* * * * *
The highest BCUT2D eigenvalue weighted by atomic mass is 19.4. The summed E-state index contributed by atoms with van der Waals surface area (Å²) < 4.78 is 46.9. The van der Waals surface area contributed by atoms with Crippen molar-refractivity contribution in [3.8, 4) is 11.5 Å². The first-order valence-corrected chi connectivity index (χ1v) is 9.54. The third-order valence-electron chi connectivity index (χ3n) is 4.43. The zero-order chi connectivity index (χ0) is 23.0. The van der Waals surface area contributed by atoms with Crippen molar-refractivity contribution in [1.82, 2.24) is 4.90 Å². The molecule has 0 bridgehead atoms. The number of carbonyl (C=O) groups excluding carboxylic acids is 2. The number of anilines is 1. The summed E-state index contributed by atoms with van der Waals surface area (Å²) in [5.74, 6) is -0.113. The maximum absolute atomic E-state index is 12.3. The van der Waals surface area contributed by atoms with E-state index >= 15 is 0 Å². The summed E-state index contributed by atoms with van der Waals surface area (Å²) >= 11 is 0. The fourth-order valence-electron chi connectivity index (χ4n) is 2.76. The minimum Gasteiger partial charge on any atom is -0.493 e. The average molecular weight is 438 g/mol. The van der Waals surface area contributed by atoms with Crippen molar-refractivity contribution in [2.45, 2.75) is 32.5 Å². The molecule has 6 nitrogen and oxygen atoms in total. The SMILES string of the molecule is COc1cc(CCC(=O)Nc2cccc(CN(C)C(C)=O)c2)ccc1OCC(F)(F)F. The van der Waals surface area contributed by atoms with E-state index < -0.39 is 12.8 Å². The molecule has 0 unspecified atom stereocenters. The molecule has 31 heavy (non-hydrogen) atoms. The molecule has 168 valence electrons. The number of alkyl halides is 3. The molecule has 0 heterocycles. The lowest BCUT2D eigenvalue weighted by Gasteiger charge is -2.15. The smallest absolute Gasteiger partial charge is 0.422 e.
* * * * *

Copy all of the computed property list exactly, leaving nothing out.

The highest BCUT2D eigenvalue weighted by atomic mass is 19.4. The summed E-state index contributed by atoms with van der Waals surface area (Å²) < 4.78 is 46.9. The van der Waals surface area contributed by atoms with Crippen molar-refractivity contribution in [3.8, 4) is 11.5 Å². The first-order valence-corrected chi connectivity index (χ1v) is 9.54. The third-order valence-electron chi connectivity index (χ3n) is 4.43. The zero-order chi connectivity index (χ0) is 23.0. The van der Waals surface area contributed by atoms with Crippen molar-refractivity contribution in [1.82, 2.24) is 4.90 Å². The molecule has 0 bridgehead atoms. The number of carbonyl (C=O) groups excluding carboxylic acids is 2. The number of anilines is 1. The summed E-state index contributed by atoms with van der Waals surface area (Å²) in [5.74, 6) is -0.113. The maximum absolute atomic E-state index is 12.3. The van der Waals surface area contributed by atoms with E-state index >= 15 is 0 Å². The summed E-state index contributed by atoms with van der Waals surface area (Å²) >= 11 is 0. The fourth-order valence-electron chi connectivity index (χ4n) is 2.76. The minimum Gasteiger partial charge on any atom is -0.493 e. The average molecular weight is 438 g/mol. The van der Waals surface area contributed by atoms with Crippen molar-refractivity contribution in [2.45, 2.75) is 32.5 Å². The molecule has 6 nitrogen and oxygen atoms in total. The SMILES string of the molecule is COc1cc(CCC(=O)Nc2cccc(CN(C)C(C)=O)c2)ccc1OCC(F)(F)F. The van der Waals surface area contributed by atoms with E-state index < -0.39 is 12.8 Å². The molecule has 0 unspecified atom stereocenters. The molecule has 31 heavy (non-hydrogen) atoms. The molecule has 168 valence electrons. The number of alkyl halides is 3. The molecule has 0 heterocycles. The lowest BCUT2D eigenvalue weighted by Gasteiger charge is -2.15. The smallest absolute Gasteiger partial charge is 0.422 e.